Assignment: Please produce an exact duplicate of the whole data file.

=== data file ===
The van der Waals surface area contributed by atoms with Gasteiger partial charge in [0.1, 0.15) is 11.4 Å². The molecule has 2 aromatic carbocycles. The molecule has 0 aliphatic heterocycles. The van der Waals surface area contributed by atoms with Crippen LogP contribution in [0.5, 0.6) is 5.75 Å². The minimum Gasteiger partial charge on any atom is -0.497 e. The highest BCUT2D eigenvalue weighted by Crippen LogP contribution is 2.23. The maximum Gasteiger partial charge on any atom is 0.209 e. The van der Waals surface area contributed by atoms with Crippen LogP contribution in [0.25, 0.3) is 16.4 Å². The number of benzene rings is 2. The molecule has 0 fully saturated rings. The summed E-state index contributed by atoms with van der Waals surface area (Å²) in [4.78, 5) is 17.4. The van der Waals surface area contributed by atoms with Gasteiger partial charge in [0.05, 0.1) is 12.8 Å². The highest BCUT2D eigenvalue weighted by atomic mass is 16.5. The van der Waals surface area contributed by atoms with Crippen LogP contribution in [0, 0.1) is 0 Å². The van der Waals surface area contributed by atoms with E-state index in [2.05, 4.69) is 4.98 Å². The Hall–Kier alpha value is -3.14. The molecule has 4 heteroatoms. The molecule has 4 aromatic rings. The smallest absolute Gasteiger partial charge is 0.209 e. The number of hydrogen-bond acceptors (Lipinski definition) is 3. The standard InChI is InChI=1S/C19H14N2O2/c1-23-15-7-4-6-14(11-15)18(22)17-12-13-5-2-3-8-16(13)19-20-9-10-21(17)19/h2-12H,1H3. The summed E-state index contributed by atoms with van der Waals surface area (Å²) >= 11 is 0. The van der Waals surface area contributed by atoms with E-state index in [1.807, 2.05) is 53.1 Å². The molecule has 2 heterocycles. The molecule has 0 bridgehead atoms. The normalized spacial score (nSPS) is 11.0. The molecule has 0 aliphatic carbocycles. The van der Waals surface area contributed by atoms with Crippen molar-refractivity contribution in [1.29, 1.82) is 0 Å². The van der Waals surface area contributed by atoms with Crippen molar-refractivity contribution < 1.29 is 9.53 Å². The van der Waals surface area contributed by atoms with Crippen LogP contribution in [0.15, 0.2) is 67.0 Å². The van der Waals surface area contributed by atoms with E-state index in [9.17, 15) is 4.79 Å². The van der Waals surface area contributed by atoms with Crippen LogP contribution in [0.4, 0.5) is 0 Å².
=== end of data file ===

The van der Waals surface area contributed by atoms with Gasteiger partial charge in [0.1, 0.15) is 11.4 Å². The molecule has 2 aromatic carbocycles. The molecule has 0 aliphatic heterocycles. The van der Waals surface area contributed by atoms with Crippen LogP contribution in [0.5, 0.6) is 5.75 Å². The minimum Gasteiger partial charge on any atom is -0.497 e. The highest BCUT2D eigenvalue weighted by Crippen LogP contribution is 2.23. The maximum Gasteiger partial charge on any atom is 0.209 e. The van der Waals surface area contributed by atoms with Crippen LogP contribution in [0.25, 0.3) is 16.4 Å². The number of benzene rings is 2. The molecule has 0 fully saturated rings. The summed E-state index contributed by atoms with van der Waals surface area (Å²) in [4.78, 5) is 17.4. The van der Waals surface area contributed by atoms with Gasteiger partial charge in [0.05, 0.1) is 12.8 Å². The highest BCUT2D eigenvalue weighted by atomic mass is 16.5. The van der Waals surface area contributed by atoms with Crippen LogP contribution in [0, 0.1) is 0 Å². The van der Waals surface area contributed by atoms with E-state index in [2.05, 4.69) is 4.98 Å². The Hall–Kier alpha value is -3.14. The molecule has 4 heteroatoms. The molecule has 4 aromatic rings. The smallest absolute Gasteiger partial charge is 0.209 e. The number of hydrogen-bond acceptors (Lipinski definition) is 3. The standard InChI is InChI=1S/C19H14N2O2/c1-23-15-7-4-6-14(11-15)18(22)17-12-13-5-2-3-8-16(13)19-20-9-10-21(17)19/h2-12H,1H3. The summed E-state index contributed by atoms with van der Waals surface area (Å²) >= 11 is 0. The van der Waals surface area contributed by atoms with E-state index in [1.807, 2.05) is 53.1 Å². The molecule has 2 heterocycles. The molecule has 0 bridgehead atoms. The normalized spacial score (nSPS) is 11.0. The molecule has 0 aliphatic carbocycles. The van der Waals surface area contributed by atoms with Crippen molar-refractivity contribution in [1.29, 1.82) is 0 Å². The van der Waals surface area contributed by atoms with Crippen molar-refractivity contribution < 1.29 is 9.53 Å². The van der Waals surface area contributed by atoms with Crippen LogP contribution in [0.15, 0.2) is 67.0 Å². The van der Waals surface area contributed by atoms with E-state index in [9.17, 15) is 4.79 Å². The van der Waals surface area contributed by atoms with Crippen LogP contribution in [0.4, 0.5) is 0 Å².